In recent decades, gaming has moved from crowding in front of a TV in your friend’s basement to sold-out stadiums with teams competing for global prestige and huge paydays. Even though Blockchain and gaming should be a perfect pairing, with new ideas come new challenges…
Real Ownership in a Digital World
Games like Counter-Strike, League of Legends, and Valorant lead the way for professional gamers and streamers, but decentralized games built on Blockchain technology are introducing new concepts and ideas into the gaming industry. You can truly own your items in a game through NFTs, and even mine or earn real cryptocurrency in-game. Imagine that flaming Recon helmet in Halo or the castle you built in MineCraft actually holding real world value.
Back in my day, this was Peak Flex.
The best part? You have full control over exactly what to do with them. Wanna sell that item and pay your rent this month? Do it! Wanna charge for tours of your castle? Do it! Digital ownership in games through Blockchain is revolutionizing the entire idea of what the gaming industry is and could become.
NFTs and Gaming: Friends from the Start
NFTs were first introduced when Kevin McCoy created ‘Quantum’ in 2014, and it didn’t take long after that for the first NFT-based game to show up. In 2015, Etheria launched on the Ethereum Network only 3 months after its creation. Etherea was a Civilization-style game that first introduced the concept of being a digital real estate owner.
Did it have good graphics? No. Was it popular? Hard to say considering the Blockchain community itself was much smaller back then. Nevertheless, did it create a concept that would eventually grow digital land ownership from $1 USD at the outset to $130,781 USD more recently? Yep, it sure did!
That growth took time though: it wasn’t until December 2017 that NFT gaming truly arrived, with a surge in popularity for the collectibles-breeding game CryptoKitties . In it, users trade and breed NFT kittens, and the value of these NFTs is determined through voting within the general community. The first NFT to sell for a high price was the kitty named ‘Genesis,’ selling for the unbelievable sum of $117,712 USD!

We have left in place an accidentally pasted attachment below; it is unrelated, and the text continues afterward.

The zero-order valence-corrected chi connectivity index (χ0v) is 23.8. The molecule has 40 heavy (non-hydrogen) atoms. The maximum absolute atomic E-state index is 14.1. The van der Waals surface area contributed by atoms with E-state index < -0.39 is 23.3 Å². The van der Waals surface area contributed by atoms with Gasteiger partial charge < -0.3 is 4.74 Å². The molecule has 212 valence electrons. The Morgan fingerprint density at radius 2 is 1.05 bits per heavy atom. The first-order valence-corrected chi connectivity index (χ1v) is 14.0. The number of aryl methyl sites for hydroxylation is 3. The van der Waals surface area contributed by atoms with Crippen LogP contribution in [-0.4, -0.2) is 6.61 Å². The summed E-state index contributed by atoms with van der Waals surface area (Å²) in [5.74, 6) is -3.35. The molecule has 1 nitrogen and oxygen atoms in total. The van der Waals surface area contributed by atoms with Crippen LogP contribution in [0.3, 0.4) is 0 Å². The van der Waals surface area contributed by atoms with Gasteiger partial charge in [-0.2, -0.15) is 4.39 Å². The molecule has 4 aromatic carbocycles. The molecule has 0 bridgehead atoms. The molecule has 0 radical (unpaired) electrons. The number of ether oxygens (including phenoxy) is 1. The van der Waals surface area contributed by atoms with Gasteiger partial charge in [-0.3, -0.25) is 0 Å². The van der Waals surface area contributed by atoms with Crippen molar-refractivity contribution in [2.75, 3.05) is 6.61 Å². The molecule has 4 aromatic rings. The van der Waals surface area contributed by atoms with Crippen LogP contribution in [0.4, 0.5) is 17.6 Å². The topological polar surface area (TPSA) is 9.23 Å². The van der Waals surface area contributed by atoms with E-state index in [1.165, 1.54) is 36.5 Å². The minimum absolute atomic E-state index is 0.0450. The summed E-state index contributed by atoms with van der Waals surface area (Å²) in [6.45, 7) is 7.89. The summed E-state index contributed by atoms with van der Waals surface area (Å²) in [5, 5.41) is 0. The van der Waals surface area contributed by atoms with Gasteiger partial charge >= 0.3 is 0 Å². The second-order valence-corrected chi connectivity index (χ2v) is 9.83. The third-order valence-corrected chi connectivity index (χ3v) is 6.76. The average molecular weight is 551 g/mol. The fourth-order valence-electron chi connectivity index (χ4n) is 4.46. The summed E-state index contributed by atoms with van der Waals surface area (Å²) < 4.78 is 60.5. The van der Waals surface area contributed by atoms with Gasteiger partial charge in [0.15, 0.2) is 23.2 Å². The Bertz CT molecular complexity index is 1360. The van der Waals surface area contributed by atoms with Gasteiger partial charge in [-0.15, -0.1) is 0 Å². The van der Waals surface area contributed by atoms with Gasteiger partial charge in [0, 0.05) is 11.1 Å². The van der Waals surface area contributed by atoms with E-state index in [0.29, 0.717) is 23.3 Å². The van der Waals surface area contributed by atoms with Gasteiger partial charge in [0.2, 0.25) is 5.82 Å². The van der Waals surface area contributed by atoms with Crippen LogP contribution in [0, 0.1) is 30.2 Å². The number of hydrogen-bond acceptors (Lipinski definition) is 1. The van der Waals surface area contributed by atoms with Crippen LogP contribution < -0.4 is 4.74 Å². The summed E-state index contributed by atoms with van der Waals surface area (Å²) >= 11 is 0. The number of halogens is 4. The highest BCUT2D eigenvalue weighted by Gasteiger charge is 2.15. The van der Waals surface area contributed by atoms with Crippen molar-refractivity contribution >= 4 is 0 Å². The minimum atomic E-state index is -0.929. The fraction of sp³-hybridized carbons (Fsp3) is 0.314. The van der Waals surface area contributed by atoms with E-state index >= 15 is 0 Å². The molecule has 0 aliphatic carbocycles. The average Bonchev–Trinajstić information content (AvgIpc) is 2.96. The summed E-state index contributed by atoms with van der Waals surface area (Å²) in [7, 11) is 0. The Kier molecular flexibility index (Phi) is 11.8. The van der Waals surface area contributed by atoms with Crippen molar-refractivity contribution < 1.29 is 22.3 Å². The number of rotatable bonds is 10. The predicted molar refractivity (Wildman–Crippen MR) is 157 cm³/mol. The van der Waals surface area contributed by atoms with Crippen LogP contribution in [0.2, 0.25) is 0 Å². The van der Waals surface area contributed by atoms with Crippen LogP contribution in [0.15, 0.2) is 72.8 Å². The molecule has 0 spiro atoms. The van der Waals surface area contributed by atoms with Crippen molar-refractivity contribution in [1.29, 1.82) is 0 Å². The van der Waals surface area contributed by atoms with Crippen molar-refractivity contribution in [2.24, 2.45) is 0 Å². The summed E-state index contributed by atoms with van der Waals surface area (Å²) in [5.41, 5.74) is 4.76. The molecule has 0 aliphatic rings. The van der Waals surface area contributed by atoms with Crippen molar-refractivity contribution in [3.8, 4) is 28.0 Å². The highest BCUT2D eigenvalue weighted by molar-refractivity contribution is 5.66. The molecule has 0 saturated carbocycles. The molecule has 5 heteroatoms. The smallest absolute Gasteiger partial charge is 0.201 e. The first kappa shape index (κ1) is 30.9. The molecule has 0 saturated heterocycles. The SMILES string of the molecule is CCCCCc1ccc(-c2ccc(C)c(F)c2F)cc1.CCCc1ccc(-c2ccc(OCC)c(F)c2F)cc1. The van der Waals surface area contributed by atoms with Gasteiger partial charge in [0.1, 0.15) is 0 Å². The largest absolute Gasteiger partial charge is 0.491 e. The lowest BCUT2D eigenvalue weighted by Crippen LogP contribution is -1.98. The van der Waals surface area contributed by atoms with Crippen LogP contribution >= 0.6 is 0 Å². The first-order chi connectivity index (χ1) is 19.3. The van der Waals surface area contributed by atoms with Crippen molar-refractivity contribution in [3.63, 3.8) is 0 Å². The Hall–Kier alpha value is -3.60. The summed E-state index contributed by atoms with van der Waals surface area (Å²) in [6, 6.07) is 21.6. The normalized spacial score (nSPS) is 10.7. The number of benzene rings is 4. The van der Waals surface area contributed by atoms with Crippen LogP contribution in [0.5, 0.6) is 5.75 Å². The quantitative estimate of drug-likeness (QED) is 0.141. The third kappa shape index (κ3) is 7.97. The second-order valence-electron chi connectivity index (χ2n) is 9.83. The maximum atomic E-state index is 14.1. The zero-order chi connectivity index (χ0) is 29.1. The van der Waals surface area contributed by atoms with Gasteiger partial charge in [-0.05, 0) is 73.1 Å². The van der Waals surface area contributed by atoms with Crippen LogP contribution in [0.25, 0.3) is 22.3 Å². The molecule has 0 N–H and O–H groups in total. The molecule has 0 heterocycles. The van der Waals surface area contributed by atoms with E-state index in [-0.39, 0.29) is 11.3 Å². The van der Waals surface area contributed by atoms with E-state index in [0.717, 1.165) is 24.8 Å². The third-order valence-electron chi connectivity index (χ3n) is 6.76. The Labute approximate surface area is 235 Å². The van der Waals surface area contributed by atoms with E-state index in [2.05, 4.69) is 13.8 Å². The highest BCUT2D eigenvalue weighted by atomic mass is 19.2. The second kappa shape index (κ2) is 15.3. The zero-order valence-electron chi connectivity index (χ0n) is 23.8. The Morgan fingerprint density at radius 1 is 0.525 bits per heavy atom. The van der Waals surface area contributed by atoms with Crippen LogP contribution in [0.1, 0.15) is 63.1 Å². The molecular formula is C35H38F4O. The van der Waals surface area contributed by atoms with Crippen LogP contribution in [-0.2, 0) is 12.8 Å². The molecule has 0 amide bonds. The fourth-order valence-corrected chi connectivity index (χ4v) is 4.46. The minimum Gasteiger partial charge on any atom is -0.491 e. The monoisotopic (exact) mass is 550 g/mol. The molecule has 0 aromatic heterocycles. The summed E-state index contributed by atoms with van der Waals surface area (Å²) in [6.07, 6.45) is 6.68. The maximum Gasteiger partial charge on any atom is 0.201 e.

This dainty digital kitty named Genesis costs ‘just a scootch more’ than the free cats my friend adopted from behind a dumpster. If a ‘scootch’ is defined as about 117 thousand dollars, that is…
Similar to horse breeding in real life, ‘Genesis’ could breed new NFTs that commanded a much higher value in general. And with that sale, it cemented a new question that will determine the future of the Blockchain NFT gaming industry:
Is NFT-based gaming really made to attract more gamers or just more investors?
Things That Make You Go Hmmm…
There is no denying that NFT-based games are growing in popularity when you consider the current prices of in-game NFTs . A card from the game God’s Unchained sold for $60,000 and a user even paid $1.5 million USD for 9 plots of land in the game Axie Infinity . But who are these people paying huge sums of money? Are they gamers or investors?
Nonfungible.com released a report in 2019 that attempted to provide some analytics on the NFT gaming community. They generated various statistics from 14 popular Blockchain games.
This website is focused on analyzing and tracking NFTs.
The 2019 report estimated that the entire player base of NFT games numbered around 50,000. Furthermore, they found players made up slightly more of the community than traders, but not by much. However, with a community so closely divided lies one of the biggest issues. Investors cause NFT prices to rise, and that alone isn’t bad. The issue is that they appear to have no interest in playing the actual game.
High prices can hurt the potential growth of the player base who might want to try the game out but are turned off by those prices.
High prices could also simultaneously attract more people to the game wanting to get in on that hot NFT price action, but those motivations lean more towards investors than players. Many games built on Blockchain have unfortunately started to show signs of ‘Pay-to-Win’ models that most of the traditional gaming community adamantly do not support.
Who’s Doing It Right?
Luckily, there is a light at the end of the tunnel. Some Blockchain games have included NFT aspects that do not have any Pay-to-Win aspects. It should prove refreshing to see communities, gamers, and speculators growing together without the possibility of losing new potential players who might be turned away by inflated NFT prices.
Blankos Block Party , for example, uses NFTs only for cosmetic purposes. Traders still populate the community and contribute to NFT trading activity, but it doesn’t affect the actual gameplay. From where I’m sitting, the real value for gamers lies in these types of Blockchain game models, since they don’t promote Pay-to-Win or alienate gamers.
Blankos Block Party has in-game features that utilize cosmetic NFTs.
It’s hard not to see the power of utilizing Blockchain and NFTs for gaming, and while some games seem to be more tailored to building an NFT investing community, they aren’t the only option. That gives veteran gamers like me hope that the future of Blockchain gaming and digital ownership will continue to grow and find some kind of balance.